Blizzard's 'StarCraft 2' War Chest Rips a Page from the 'Dota 2' Compendium
It only took the better part of a decade, but Blizzard is finally making a Compendium equivalent for ‘StarCraft 2’
It's the kind of thing that SC2 fans daydreamed about when the game was at its competitive height: a premium content and cosmetics pack whose sales will help increase the StarCraft 2 tournament prize pool for BlizzCon. But Blizzard's late "come to Jesus" moment, along with a somewhat complicated unlock and revenue model, is also rubbing some fans the wrong way.
The StarCraft 2 War Chest goes on sale tomorrow and you can buy the chest for each race (Terran, Protoss, and Zerg) for $10 apiece, or the whole bundle for $25. But what's inside of the War Chest is a little bit complicated. Like the Compendium, the War Chest is intended as a kind of interactive activity book as much as a premium content bundle. Ultimately all the cosmetic items—70 new skins, sprays, portraits, and emoticons—will be sold separately for anyone who wants them. What the War Chest lets you do is get hold of the stuff early and cheaply, assuming you manage to unlock it all before it "closes" on November 4 at the start of BlizzCon.
You just have to complete challenges and milestones in order to unlock all the items. After November 4, those challenges go away and it seems like you'll have to wait to buy whatever you didn't manage to unlock.
As for how demanding those challenges are going to be, that remains to be seen. My suspicion is it's mostly going to be about getting yourself and your friends back into the game. "Play 5 Archon Mode" matches and stuff like that. Though it would be hilariously cruel if unlocking everything required increasing one tier on the competitive ladder. Just imagine the armies of ex-Platinum players who haven't played seriously years, all trying to grind their way back up the ladder against people who have played consistently since Legacy of the Void.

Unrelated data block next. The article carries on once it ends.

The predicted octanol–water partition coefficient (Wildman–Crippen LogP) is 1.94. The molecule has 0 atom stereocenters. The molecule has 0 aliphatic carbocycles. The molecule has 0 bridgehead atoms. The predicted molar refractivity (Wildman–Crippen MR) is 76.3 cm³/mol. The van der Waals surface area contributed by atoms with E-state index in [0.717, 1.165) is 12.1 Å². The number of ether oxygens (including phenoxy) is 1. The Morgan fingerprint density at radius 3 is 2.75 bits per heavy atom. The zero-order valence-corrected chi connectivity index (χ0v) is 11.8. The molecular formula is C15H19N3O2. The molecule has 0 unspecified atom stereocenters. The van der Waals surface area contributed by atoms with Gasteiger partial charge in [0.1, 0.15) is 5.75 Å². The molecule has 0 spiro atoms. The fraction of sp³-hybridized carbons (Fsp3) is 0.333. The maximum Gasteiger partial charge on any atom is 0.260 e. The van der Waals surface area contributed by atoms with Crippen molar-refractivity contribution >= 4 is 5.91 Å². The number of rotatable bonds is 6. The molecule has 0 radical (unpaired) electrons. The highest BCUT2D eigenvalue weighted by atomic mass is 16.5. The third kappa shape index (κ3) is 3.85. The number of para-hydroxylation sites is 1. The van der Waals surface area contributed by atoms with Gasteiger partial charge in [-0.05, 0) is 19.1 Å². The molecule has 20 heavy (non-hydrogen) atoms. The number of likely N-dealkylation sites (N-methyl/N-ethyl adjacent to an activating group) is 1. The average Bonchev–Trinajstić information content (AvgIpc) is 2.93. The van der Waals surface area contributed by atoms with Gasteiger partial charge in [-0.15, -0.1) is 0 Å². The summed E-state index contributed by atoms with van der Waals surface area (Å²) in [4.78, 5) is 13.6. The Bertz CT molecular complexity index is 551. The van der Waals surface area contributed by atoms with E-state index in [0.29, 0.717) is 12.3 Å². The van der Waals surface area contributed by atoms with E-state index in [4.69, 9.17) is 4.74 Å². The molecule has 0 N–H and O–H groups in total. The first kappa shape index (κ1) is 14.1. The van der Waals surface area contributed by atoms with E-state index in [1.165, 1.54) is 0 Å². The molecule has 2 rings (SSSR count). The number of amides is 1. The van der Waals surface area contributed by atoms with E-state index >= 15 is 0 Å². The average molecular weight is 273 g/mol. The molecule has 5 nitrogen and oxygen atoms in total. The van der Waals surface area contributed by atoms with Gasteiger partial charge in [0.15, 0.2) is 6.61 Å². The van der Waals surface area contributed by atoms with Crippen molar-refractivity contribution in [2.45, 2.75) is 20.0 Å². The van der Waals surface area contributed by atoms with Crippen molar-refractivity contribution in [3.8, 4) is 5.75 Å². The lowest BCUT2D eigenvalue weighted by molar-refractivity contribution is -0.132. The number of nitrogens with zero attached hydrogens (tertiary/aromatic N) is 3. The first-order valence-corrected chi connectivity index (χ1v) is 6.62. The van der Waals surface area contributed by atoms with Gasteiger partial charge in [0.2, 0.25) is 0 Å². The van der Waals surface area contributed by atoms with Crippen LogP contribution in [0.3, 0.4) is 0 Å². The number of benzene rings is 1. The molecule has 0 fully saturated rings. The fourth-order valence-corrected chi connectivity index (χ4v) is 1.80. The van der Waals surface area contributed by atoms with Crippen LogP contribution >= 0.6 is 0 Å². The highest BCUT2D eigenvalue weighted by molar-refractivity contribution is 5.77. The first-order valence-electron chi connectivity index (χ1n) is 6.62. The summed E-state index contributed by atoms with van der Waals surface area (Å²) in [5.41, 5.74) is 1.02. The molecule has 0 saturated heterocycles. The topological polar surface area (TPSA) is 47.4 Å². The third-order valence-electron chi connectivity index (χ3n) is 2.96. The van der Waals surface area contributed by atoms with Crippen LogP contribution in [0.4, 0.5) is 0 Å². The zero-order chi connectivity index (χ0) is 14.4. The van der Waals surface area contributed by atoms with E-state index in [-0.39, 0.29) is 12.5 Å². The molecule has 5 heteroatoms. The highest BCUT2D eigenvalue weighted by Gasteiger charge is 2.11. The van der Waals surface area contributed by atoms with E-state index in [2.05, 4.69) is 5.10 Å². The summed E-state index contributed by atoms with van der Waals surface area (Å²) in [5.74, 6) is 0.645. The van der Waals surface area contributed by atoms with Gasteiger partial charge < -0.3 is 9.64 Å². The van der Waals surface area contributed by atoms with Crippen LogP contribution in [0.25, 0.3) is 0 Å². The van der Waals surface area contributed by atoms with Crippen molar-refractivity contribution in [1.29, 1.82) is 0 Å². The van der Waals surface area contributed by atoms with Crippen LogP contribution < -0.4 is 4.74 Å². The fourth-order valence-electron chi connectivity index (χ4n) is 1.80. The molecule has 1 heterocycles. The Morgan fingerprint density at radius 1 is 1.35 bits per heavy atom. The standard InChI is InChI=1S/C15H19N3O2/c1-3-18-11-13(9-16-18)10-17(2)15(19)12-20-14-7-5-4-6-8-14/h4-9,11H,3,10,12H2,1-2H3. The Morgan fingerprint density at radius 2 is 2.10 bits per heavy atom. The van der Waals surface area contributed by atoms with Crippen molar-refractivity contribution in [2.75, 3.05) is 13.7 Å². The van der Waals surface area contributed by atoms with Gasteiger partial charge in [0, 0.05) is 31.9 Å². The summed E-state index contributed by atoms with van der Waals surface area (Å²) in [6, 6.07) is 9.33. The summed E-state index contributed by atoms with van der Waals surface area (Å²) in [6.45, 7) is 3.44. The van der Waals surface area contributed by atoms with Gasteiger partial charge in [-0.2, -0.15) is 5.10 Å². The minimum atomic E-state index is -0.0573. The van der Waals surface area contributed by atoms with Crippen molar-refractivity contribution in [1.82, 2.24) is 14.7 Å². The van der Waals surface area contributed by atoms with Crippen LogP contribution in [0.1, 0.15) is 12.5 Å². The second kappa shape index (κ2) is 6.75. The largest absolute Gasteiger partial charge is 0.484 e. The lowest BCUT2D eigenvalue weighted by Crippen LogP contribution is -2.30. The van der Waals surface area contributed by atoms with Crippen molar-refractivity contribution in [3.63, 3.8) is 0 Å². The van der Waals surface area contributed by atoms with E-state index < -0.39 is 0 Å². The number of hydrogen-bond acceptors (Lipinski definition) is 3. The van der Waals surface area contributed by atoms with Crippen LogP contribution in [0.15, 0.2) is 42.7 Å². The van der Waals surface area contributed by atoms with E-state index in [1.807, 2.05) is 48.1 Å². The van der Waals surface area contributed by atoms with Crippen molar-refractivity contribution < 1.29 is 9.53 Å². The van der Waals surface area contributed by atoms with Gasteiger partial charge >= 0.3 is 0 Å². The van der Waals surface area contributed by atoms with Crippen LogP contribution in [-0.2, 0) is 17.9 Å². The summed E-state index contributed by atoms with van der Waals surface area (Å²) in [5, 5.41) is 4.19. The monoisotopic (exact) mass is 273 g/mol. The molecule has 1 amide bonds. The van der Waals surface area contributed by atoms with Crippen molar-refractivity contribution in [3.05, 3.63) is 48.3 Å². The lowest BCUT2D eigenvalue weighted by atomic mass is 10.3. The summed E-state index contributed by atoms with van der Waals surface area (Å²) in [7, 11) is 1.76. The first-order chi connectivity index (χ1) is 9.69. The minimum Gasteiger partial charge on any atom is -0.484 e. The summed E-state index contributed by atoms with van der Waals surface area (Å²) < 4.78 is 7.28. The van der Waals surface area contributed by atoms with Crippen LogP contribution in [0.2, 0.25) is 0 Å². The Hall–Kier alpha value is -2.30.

What's really interesting is the fact that 25% of the revenue from the War Chest will go toward the BlizzCon StarCraft 2 prize pool… but only up to $200,000 (the prize pool currently sits at $500,000). After that, those revenues go to a general fund for the 2017/2018 StarCraft 2 esports scene.
This is similar to the Dota 2 model that has managed to set record prize pools for The International for every year since the Compendium debuted before TI3. But that "prize cap" is an odd wrinkle, and one that may put a bit of a damper on fans' enthusiasm for the bundle. People love watching the prize number go higher on Dota 2 prize pools, but will increasing the BlizzCon prize pool by just a couple hundred grand and then dedicating the rest to unspecified StarCraft esports spending ignite a similar passion?
It kind of seems like Blizzard is trying to get fans pumped about fan-supported esports, and then sitting them down for a responsible conversation about sustainability for the StarCraft 2 World Championship Series. "Kids, you may think big prize pools are 'lit' now but what's really 'fire' is a strong infrastructure and defraying the costs of loss leader marketing strategies."
Mostly, however, fans just seem happy to finally receive the kind of fun cosmetic items they were asking for even before Heart of the Swarm came out. StarCraft 2's community often felt—sometimes justly, sometimes not— like Blizzard was letting the franchise languish while the economy of competitive games passed it by. Now, Blizzard is finally offering some kind of path for StarCraft's famously devoted fans to support a competitive scene they've long-wanted to help sustain. We'll see if it goes far enough.